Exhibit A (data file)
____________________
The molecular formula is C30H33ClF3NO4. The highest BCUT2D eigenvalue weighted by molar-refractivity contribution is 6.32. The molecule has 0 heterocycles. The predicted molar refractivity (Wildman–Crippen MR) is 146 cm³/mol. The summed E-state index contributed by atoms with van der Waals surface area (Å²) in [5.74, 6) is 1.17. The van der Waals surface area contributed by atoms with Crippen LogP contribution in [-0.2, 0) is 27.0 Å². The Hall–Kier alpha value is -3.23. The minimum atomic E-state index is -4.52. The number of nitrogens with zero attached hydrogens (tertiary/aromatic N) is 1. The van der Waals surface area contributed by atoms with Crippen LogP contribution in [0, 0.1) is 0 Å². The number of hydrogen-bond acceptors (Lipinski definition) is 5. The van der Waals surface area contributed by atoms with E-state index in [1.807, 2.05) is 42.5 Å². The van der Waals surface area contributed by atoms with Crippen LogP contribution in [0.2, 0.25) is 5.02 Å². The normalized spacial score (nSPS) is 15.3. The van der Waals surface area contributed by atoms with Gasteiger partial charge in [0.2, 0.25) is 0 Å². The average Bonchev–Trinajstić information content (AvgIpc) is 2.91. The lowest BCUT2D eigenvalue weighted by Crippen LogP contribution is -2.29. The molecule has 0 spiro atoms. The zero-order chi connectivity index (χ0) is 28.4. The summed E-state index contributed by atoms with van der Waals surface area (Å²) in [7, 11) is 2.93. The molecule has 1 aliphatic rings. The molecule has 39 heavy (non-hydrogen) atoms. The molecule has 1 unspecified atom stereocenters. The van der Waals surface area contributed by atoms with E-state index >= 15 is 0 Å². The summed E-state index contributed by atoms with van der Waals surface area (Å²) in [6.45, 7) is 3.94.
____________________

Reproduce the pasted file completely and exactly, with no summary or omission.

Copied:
The molecular formula is C30H33ClF3NO4. The highest BCUT2D eigenvalue weighted by molar-refractivity contribution is 6.32. The molecule has 0 heterocycles. The predicted molar refractivity (Wildman–Crippen MR) is 146 cm³/mol. The summed E-state index contributed by atoms with van der Waals surface area (Å²) in [5.74, 6) is 1.17. The van der Waals surface area contributed by atoms with Crippen LogP contribution in [-0.2, 0) is 27.0 Å². The Hall–Kier alpha value is -3.23. The minimum atomic E-state index is -4.52. The number of nitrogens with zero attached hydrogens (tertiary/aromatic N) is 1. The van der Waals surface area contributed by atoms with Crippen LogP contribution in [0, 0.1) is 0 Å². The number of hydrogen-bond acceptors (Lipinski definition) is 5. The van der Waals surface area contributed by atoms with E-state index in [1.807, 2.05) is 42.5 Å². The van der Waals surface area contributed by atoms with Crippen LogP contribution in [0.2, 0.25) is 5.02 Å². The normalized spacial score (nSPS) is 15.3. The van der Waals surface area contributed by atoms with Gasteiger partial charge in [0.2, 0.25) is 0 Å². The average Bonchev–Trinajstić information content (AvgIpc) is 2.91. The lowest BCUT2D eigenvalue weighted by Crippen LogP contribution is -2.29. The molecule has 0 spiro atoms. The zero-order chi connectivity index (χ0) is 28.4. The summed E-state index contributed by atoms with van der Waals surface area (Å²) in [7, 11) is 2.93. The molecule has 1 aliphatic rings. The molecule has 39 heavy (non-hydrogen) atoms. The molecule has 1 unspecified atom stereocenters. The van der Waals surface area contributed by atoms with E-state index >= 15 is 0 Å². The summed E-state index contributed by atoms with van der Waals surface area (Å²) in [6.45, 7) is 3.94.